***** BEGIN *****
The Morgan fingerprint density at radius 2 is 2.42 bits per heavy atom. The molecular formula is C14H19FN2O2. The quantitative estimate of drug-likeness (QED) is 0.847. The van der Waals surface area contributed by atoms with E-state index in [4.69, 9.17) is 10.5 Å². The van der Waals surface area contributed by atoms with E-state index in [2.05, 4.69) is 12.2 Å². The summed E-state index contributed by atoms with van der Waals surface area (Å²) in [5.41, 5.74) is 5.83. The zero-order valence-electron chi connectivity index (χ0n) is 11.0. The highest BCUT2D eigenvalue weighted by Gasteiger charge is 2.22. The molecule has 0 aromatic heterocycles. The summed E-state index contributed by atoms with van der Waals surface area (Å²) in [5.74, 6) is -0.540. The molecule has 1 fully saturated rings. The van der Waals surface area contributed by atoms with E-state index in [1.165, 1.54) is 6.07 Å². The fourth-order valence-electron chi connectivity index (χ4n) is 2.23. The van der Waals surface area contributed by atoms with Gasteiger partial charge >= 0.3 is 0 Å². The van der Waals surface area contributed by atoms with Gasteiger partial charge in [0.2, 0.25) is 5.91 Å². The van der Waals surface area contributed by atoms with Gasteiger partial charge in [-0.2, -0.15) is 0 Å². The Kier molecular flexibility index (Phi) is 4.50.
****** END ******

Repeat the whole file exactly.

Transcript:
The Morgan fingerprint density at radius 2 is 2.42 bits per heavy atom. The molecular formula is C14H19FN2O2. The quantitative estimate of drug-likeness (QED) is 0.847. The van der Waals surface area contributed by atoms with E-state index in [4.69, 9.17) is 10.5 Å². The van der Waals surface area contributed by atoms with E-state index in [2.05, 4.69) is 12.2 Å². The summed E-state index contributed by atoms with van der Waals surface area (Å²) in [5.41, 5.74) is 5.83. The zero-order valence-electron chi connectivity index (χ0n) is 11.0. The highest BCUT2D eigenvalue weighted by Gasteiger charge is 2.22. The molecule has 0 aromatic heterocycles. The summed E-state index contributed by atoms with van der Waals surface area (Å²) in [5.74, 6) is -0.540. The molecule has 1 fully saturated rings. The van der Waals surface area contributed by atoms with E-state index in [1.165, 1.54) is 6.07 Å². The fourth-order valence-electron chi connectivity index (χ4n) is 2.23. The van der Waals surface area contributed by atoms with Gasteiger partial charge >= 0.3 is 0 Å². The van der Waals surface area contributed by atoms with Gasteiger partial charge in [0.2, 0.25) is 5.91 Å². The van der Waals surface area contributed by atoms with Gasteiger partial charge in [-0.2, -0.15) is 0 Å². The Kier molecular flexibility index (Phi) is 4.50.